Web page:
CRYSTAL LAKE – Crystal Lake Central Tigers Lacrosse Club president Buddy Metz sees a bright future ahead for the sport.
“We’re headed nowhere but up,” Metz said. “Unfortunately the weather didn’t cooperate tonight, we would have had a lot of people here.”
Instead, Mother Nature gave everyone nowhere to head but home Wednesday night, just as players from Central and Crystal Lake South were about to be introduced at South’s Ken Bruhn Field. Persistent lightning and thunder postponed the 7 p.m. start, then wiped out the game for Wednesday.
District 155 officials were discussing a reschedule date for the teams to play their first games on campus, a preview of what will happen next year when the D-155 schools, along with the rest of the Fox Valley Conference schools, become IHSA lacrosse programs.
Huntley and Marian Central made the move this year, the first the IHSA offered a state series. The D-155 school board voted in the fall to wait until the 2018-19 school year to move to IHSA lacrosse. District 300 schools Dundee-Crown, Hampshire and Jacobs, and District 156’s McHenry will join D-155 in IHSA competition.
Prairie Ridge will play at Cary-Grove at 7 p.m. Thursday in another D-155 introductory game. Metz said Central and South were looking to reschedule next week.
As an IHSA sport, the local lacrosse teams will likely play at least some of their home games on the high school campuses, which will generate bigger crowds and more interest.
“It’s definitely awesome to see how many people are curious about it or coming to support us as seniors,” said South senior goalie Tommy Atella, who plans on playing football and lacrosse at NCAA Division III Carroll College in Wisconsin next year. “(IHSA) is a big step in the right direction. It’s really exciting to see the next step for lacrosse in the area.”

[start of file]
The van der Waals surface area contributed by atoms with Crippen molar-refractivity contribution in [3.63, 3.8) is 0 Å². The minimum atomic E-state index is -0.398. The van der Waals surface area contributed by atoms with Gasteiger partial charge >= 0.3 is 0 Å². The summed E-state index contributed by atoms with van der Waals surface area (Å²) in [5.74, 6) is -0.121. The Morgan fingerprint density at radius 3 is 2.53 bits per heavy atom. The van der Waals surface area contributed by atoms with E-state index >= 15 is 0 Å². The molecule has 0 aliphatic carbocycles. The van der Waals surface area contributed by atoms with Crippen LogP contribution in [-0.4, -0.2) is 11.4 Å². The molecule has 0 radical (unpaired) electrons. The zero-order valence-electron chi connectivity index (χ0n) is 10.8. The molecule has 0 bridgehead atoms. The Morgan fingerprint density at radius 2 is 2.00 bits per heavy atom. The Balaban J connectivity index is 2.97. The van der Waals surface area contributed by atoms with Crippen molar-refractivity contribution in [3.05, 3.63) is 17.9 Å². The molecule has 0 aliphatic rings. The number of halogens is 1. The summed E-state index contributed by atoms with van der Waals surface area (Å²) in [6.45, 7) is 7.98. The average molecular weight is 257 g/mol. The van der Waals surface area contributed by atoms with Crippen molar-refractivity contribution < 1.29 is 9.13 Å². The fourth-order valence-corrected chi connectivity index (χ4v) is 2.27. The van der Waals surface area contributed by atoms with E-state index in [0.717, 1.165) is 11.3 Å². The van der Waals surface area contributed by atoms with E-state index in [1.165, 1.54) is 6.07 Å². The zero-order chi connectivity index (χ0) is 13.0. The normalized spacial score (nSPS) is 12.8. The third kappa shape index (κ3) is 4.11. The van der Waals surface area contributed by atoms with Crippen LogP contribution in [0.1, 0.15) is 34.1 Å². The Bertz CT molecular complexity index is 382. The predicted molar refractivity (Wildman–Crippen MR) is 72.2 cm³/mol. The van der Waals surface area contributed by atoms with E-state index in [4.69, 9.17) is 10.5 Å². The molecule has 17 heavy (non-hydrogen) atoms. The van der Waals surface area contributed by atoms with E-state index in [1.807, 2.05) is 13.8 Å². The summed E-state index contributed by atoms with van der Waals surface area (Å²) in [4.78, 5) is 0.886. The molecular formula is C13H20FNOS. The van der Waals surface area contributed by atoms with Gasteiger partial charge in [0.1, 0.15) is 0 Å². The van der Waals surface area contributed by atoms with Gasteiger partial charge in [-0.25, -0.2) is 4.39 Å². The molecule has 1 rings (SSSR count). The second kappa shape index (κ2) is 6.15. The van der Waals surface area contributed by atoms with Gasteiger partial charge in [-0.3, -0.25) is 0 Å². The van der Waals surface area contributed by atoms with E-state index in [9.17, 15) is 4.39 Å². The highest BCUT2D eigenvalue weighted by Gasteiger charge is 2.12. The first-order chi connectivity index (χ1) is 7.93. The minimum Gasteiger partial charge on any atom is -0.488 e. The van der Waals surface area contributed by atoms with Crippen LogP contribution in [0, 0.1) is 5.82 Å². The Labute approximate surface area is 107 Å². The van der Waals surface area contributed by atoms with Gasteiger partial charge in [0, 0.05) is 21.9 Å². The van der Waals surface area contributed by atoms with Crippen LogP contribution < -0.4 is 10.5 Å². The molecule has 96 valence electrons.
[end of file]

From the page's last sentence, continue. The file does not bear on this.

South and Central are both 5-5. Both coaches, South’s Jeremy Bower and Central’s Leo Zimmerman, coach at their respective alma maters after playing club lacrosse there. Now, it will be a true high school sport.
“I’m glad with the big youth programs that kids are going to have somewhere to go in high school and get good quality coaching,” Zimmerman said. “It’s a sport that’s getting respect as a real varsity sport, because we have competitive athletes and big youth programs. There’s a lot of lacrosse players in D-155.”
When Bower played, Central and South combined as a team. Now, they have their own and will feel more a part of the school.
“To be here as a coach is huge,” Bower said. “The players have never been more fired up in their lives for an event, which says something about how big this is. The football guys get to go out and everything’s a big deal for them, which it should be. But these guys don’t get that as often, so when they get it, you just see it. It’s the best feeling in the world.”
Tigers senior Casimer Plonczynski took up lacrosse when he attended Central’s Eighth Grade Night a few years ago. A friend at Central invited him to try this fast-paced sport that was growing in popularity and Plonczynski fell in love with it.
“I’m really excited about it because my little brother (Gavin) is a freshman,” Plonczynski said. “I wish I could be a part of that, but I’m happy for the younger kids who are coming to high school and they will have it as a sport. It’s so big in the U.S.”
According to Metz, the FVC also will have four girls teams next year. On a recent conference call with local schools, McHenry said it would have a team, D-155 plans to have a co-op team and D-300 will do the same. Huntley already has a girls team.
“At the youth level our numbers are up,” Metz said. “Everybody’s pretty excited about it.”